Ok, so I'm building a computer and was wondering how necessary thermal paste is. it
Is it critical or can the CPU live with just a heatsink and fan?
(I guess maybe I should research it more before continuing. :p)
7th December 2003
If your fan comes with a thermal pad you don't need paste. Depending on the quality of your fan thermal paste may perform much better though.
It would be a bad idea to install a fan to your CPU without any paste or pads in between though.
MrFancypants;5172626It would be a bad idea to install a fan to your CPU without any paste or pads in between though.
You'll fry your cpu if you don't add any thermal compound
DarkKrucifix7;5172645You'll fry your cpu if you don't add any thermal compound
No, it pretty much depends on how good the contact is between the CPU's surface and the heatsink. If both are totally "flat" and smooth, there is not even a need for thermal paste.
If both the heatsink and CPU heat spreader are perfectly flat and even (or at least fit perfectly with one another) then there is no need for thermal paste; in such circumstances, thermal paste may even decrease the function of the heatsink, because it just slows heat transfer from the CPU to the heatsink.
However, CPUs and heatsinks rarely fit together as well as this, and unless you're all for spending quite a few hours off the bat lapping both trying to make them both perfectly flat, I would recommend you buy some good thermal paste. The paste just increases the surface area of contact and allows an even connection. Even though heat will pass through slower than through metal, overall, because of the increased surface area, heat transfer will increase. And if you put the heatsink and CPU together and they don't fit together perfectly, then your CPU is in for some hard times.
17th June 2002
The point of thermal paste and pads are to ensure the maximum amount of surface contact and, thus, heat transfer. On their own, the CPU and the heatsink do not form a perfect contact, and much surface area is wasted - surface area which could be used to conduct heat away from the sensitive innards of your processor. By squeezing a small amount (emphasis on 'small') of heat conducting gunk between the two, you fill in the gaps and optimise the contact between them. Simply put, there is no reason not to install a heatsink without using some kind of contact material, and you're only hurting yourself.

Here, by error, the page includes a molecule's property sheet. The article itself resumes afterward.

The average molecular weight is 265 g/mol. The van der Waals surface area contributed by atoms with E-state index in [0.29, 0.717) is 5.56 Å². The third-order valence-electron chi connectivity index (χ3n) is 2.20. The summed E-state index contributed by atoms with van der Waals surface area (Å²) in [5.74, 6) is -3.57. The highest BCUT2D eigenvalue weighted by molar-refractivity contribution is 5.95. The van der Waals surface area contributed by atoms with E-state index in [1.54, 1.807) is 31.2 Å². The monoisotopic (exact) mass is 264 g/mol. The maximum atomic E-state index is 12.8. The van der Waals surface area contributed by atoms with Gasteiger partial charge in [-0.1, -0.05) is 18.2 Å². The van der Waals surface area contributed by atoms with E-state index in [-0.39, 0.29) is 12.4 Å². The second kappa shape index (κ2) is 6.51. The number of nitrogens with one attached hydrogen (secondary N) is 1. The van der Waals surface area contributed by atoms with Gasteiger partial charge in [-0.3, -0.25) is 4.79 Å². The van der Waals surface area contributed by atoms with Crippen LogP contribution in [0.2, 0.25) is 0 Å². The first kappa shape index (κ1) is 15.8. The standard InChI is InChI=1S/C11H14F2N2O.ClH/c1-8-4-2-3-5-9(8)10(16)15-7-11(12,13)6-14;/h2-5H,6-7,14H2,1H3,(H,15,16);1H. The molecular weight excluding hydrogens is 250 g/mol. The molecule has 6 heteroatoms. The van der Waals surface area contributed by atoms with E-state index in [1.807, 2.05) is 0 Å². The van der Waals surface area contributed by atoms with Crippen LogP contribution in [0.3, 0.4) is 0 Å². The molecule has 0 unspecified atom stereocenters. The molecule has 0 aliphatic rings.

Thermal pads are almost always stuck to the bottom of heatsinks these days, so if you made a conscious decision to go without you'd actually have to expend even more effort just to remove the thing. And thermal pads are perfectly fine for the majority of CPUs. Certainly, using some more sophisticated paste instead, made from more conductive materials, will improve the transfer of heat, therefore your system's performance and ultimately the CPU's lifespan, and if you have the time and the money (like, a tenner) I'd certainly recommend that you go ahead and apply some. But in the past I've built PCs using only the supplied heatsink and the pre-attached thermal pads, and they've survived five and six years of intensive use (and haven't been particularly well ventilated either) without so much as a croak, so if, for whatever reason, you just want to stick with the thermal pads, don't worry yourself too much about it.
Thanks for all the supplies so soon guys! :eek:
I guess it would help to know what CPU it is. :p
The CPU I'm using is the Phenom II X2 545 3Ghz.
Oh, and about handling it, I shouldn't touch the gold contacts right, just hold it by the edges I assume? :p
EDIT: This may be kind of odd, but would it be possible/recomended to add paste later?
7th December 2003
LaughingCheese;5172678 Oh, and about handling it, I shouldn't touch the gold contacts right, just hold it by the edges I assume? :p
That's the way to do it. The important thing is to avoid bending any pins or touching the actual chip at the center of the thing.
I didn't make it!
Arctic silver 5 or OCZ freeze is some of the higher performing stuff, so you may want to go for one of those thermal pastes.
Chill factor is nice too.